public event EventHandler OkClick;

protected virtual void OnOkClick(EventArgs e)

{

if (OkClick != null)

       {

              OkClick(this, e);

}

}

Our OkClick accepts EventHandler events and can be used for UpdatePanel triggers, etc; however, our control needs action methods (On_) to link events to methods on your page.  That’s where the virtual method comes in.

Later in the code, when the Ok, Close, and Cancel buttons are generated, there’s one more bit of code.  The Click events are optional so we still need to tie a bit of functionality to them to close the popup window.  This is done by mixing a bit of JavaScript into the mix.

if (OkClick != null)

{

// If an OK Behavior is assigned, use it.

       okButton.Click += OkClick;

}

else

{

// If not, the OK button just hides the popup.

       okButton.OnClientClick = “$find(‘popup’).hide(); return false;”;

}

Prefabricated Style Sheets and Custom Style Sheets

A template has to have a few styles built into it.  This is currently an “under construction” area of the control as there has to be a way to generic it up a bit and lose the ugly case statements.

When the DefaultStyle property is set to Custom, this code is bypassed or simply there isn’t a “style” attached to the control.  You’ll get plain black text, white background, and no borders.  If DefaultStyle isn’t specified in the control, the YUI theme is applied.

if (DefaultStyle != PopupStyle.Custom)

{

string includeLocation = “”;

switch (DefaultStyle)

{

case PopupStyle.YUI:

       includeLocation =

       Page.ClientScript.GetWebResourceUrl(this.GetType(),

       “ModalPopupTemplate.Resources.ModalPopupTemplateStyle_YUI.css”);

       break;

      

case PopupStyle.Clean:

       includeLocation =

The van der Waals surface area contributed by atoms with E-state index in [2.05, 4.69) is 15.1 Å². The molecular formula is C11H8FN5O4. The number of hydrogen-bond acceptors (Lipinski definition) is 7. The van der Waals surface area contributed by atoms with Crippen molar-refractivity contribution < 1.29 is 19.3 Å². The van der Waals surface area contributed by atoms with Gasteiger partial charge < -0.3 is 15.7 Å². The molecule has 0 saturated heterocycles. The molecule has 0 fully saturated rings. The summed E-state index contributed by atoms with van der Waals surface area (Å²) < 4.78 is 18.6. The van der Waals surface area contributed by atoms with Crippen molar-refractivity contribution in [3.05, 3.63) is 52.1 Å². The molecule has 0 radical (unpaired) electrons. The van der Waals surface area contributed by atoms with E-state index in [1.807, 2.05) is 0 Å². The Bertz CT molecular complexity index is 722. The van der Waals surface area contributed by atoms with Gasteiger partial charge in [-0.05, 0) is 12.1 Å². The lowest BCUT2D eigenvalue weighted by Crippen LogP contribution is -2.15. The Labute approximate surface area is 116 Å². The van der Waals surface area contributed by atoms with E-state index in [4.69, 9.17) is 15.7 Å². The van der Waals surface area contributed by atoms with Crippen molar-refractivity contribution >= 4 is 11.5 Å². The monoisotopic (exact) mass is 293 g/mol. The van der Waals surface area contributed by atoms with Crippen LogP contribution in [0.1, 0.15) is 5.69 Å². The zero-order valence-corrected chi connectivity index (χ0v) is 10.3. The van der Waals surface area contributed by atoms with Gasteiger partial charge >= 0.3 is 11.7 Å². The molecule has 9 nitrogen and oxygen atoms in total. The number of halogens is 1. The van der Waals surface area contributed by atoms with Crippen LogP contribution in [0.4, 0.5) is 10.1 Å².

Page.ClientScript.GetWebResourceUrl(this.GetType(),

       “ModalPopupTemplate.Resources.ModalPopupTemplateStyle_Clean.css”);

       break;

      

default:

       break;

}

HtmlLink cssLink = new HtmlLink();

cssLink.Href = includeLocation;

cssLink.Attributes.Add(“rel”, “stylesheet”);

cssLink.Attributes.Add(“type”, “text/css”);

this.Page.Header.Controls.Add(cssLink);

}

This code retrieves the embedded resource URL from the library and adds a link to it in the page’s header.

Generating the ModalPopupExtender

The GenerateExtender method accepts one parameter: the control you wish to add the popup extender into.  You could remove the parameter and simply add it to the composite control’s ControlCollection, but I wanted to keep it open for later development.

private void GenerateExtender(Control container)

{

// Todo: Fix these hardcoded ID values for PopupControlId.

ModalPopupExtender mpe = new ModalPopupExtender();

mpe.BehaviorID = popupBehaviorId;

mpe.BackgroundCssClass = ModalBackgroundStyle;

mpe.PopupControlID = “popupPanel”;

mpe.TargetControlID = TargetControlId;

container.Controls.Add(mpe);

}

The code sets every property that you’d normally set on a ModalPopupExtender.  The only matter of disconnect at the moment is the PopupControlID’s value—I don’t like that hardcoded between this and the GeneratePanel method, but it’s minor for the time being.

Generating the Popup Panel

The popup panel’s code is cut down a bit for the post as it’s repetative: generate a Panel control, several labels for the header and body text, a few buttons and a link button, and then put it all together.

The most important part is to ensure that the DIV containers enclose the proper controls and that every tag closes itself, etc.

First off, we see the popupPanel setting it’s ID (to match the ID set in the ModalPopupExtender), CSS Class, and an additional style attribute to hide it (to prevent the blip of it appearing on page load).

The rest of the HTML and controls are interwoven between LiteralControls for exact HTML output.

popupPanel.ID = “popupPanel”;

popupPanel.CssClass = PanelStyle;

popupPanel.Style.Add(HtmlTextWriterStyle.Display, “none”);

 

popupPanel.Controls.Add(

new LiteralControl(“<div class=’” +

ContainerStyle + “‘>\n\t<div class=’” +

HeaderStyle + “‘>\n\t\t”));

popupPanel.Controls.Add(headerText);

popupPanel.Controls.Add(closeButton);

popupPanel.Controls.Add(

new LiteralControl(“\n\t</div>”));

 

popupPanel.Controls.Add(

new LiteralControl(“\n\t<div class=’” +

BodyStyle + “‘>\n\t\t”));